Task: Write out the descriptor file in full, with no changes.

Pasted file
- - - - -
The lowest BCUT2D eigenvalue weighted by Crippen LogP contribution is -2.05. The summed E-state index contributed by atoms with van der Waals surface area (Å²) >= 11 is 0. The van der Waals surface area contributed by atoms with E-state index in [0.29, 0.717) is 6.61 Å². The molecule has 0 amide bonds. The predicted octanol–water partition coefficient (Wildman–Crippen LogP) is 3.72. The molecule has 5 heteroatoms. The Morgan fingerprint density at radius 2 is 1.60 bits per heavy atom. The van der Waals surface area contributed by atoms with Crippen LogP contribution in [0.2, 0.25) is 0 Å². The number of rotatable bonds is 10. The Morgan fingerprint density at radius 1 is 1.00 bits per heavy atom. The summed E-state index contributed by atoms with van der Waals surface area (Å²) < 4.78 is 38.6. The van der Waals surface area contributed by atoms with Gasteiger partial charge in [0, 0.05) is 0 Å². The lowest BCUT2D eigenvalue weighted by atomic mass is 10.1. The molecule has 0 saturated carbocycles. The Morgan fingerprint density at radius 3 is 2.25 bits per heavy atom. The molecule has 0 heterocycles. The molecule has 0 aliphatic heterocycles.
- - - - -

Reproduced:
The lowest BCUT2D eigenvalue weighted by Crippen LogP contribution is -2.05. The summed E-state index contributed by atoms with van der Waals surface area (Å²) >= 11 is 0. The van der Waals surface area contributed by atoms with E-state index in [0.29, 0.717) is 6.61 Å². The molecule has 0 amide bonds. The predicted octanol–water partition coefficient (Wildman–Crippen LogP) is 3.72. The molecule has 5 heteroatoms. The Morgan fingerprint density at radius 2 is 1.60 bits per heavy atom. The van der Waals surface area contributed by atoms with Crippen LogP contribution in [0.2, 0.25) is 0 Å². The number of rotatable bonds is 10. The Morgan fingerprint density at radius 1 is 1.00 bits per heavy atom. The summed E-state index contributed by atoms with van der Waals surface area (Å²) < 4.78 is 38.6. The van der Waals surface area contributed by atoms with Gasteiger partial charge in [0, 0.05) is 0 Å². The lowest BCUT2D eigenvalue weighted by atomic mass is 10.1. The molecule has 0 saturated carbocycles. The Morgan fingerprint density at radius 3 is 2.25 bits per heavy atom. The molecule has 0 heterocycles. The molecule has 0 aliphatic heterocycles.